Calvin College helps turn inmates into students

Calvin Prison Initiative first of its kind in Michigan

Calvin College


IONIA, Mich. (WOOD) – Nearly two-dozen inmates are now Calvin College students.

The college held a convocation ceremony inside the Handlon Correctional Facility Friday morning for the Calvin Prison Initiative’s inaugural class of 20 inmates.

The new program is the first in Michigan to offer a Bachelor of Arts degree in ministry leadership for inmates. The inmates take classes in ministry and theology as well as Calvin’s liberal arts core courses.

Inmates from any of the 31 prisons in the Michigan Department of Corrections system can apply to the program; students who are accepted are then transferred to Handlon in August.

Friday’s convocation ceremony included a few speakers from Calvin College along with Dewayne Burton, the warden of Handlon Correctional Facility, and Heidi Washington, the director of the MDOC.

The inmates celebrated their second chance in a video in which they talked about how they didn’t want to be defined from their mistakes.

“We all want our lives to count for something. Calvin College and Calvin Theological Seminary has made it possible for inmates to do just that, to make our lives count for something,” said Raymond Potts, one of the inmates participating in the program.

The presentation also included songs from the Handlon Tabernacle Choir.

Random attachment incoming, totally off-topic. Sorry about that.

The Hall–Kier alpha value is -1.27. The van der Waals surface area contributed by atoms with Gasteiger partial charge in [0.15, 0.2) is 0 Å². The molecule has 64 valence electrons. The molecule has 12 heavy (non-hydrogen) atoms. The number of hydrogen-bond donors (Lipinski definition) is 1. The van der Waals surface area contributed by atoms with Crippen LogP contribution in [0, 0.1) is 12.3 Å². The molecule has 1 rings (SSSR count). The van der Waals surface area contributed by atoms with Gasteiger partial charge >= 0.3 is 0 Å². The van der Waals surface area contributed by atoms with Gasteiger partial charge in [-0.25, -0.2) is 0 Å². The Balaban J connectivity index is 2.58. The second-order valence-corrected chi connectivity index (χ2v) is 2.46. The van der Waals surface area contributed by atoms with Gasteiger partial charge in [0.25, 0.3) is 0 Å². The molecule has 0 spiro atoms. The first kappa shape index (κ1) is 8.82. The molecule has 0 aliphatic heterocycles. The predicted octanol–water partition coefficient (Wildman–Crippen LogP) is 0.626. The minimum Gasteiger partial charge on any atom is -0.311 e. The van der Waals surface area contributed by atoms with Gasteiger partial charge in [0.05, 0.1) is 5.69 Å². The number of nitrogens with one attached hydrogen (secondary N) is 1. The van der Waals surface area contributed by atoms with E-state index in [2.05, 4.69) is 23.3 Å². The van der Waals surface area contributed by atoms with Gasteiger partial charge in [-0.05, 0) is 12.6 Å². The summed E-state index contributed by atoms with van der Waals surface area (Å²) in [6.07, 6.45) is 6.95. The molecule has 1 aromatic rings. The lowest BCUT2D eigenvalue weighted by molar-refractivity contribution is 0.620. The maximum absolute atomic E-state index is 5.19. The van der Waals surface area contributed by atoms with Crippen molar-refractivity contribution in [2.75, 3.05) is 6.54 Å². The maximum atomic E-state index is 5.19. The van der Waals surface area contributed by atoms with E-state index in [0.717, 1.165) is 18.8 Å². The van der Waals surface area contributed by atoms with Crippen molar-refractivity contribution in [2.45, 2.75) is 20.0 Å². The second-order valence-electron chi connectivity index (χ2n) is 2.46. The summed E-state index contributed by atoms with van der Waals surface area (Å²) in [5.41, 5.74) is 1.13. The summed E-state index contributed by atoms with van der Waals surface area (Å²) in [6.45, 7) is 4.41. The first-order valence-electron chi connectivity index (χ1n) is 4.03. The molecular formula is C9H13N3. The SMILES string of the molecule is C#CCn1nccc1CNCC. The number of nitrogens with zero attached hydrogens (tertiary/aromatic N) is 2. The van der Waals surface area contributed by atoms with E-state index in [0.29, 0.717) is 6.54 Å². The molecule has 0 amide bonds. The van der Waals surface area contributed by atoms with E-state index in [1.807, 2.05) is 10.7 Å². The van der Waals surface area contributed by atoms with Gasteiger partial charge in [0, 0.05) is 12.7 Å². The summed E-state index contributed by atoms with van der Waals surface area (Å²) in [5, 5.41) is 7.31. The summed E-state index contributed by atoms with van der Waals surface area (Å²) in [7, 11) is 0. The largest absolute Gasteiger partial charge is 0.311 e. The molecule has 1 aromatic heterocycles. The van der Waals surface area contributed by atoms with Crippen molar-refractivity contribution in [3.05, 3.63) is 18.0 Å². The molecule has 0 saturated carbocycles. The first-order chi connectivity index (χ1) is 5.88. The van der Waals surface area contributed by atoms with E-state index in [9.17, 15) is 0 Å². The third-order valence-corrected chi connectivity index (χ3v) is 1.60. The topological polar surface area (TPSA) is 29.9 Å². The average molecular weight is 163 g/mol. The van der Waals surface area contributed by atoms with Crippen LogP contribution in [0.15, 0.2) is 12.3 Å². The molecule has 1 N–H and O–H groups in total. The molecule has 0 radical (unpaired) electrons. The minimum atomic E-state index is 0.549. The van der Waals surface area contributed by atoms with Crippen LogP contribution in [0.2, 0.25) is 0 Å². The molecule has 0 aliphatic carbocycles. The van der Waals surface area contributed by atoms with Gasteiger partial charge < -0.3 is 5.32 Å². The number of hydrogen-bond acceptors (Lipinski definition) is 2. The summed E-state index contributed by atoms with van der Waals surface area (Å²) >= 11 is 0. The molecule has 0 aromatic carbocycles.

Burton said the program will be an asset to his facility.

“What I hope to do is use the Calvin prisoners as change agents and leaders,” Burton said.

“A person who has six certifications in auto mechanics that they acquired in prison, to show them that they have a gift and provide a different perspective, I think it’s a great win,” he added.

He also said it the program will benefit society.

“Over 90 percent of prisoners eventually come home. Do you want them to come home with a skill in hand, as a better person or do you want them to be your next-door neighbor, the same person they were before they came in, where they’re breaking into your home, breaking into your car? When they come out now, they’re not breaking into our homes and cars. There’s a lot of positives and you don’t want them to come out worse than when they went in,” explained Burton.

Officials with Calvin said they hope to add 20 students to the program each year.

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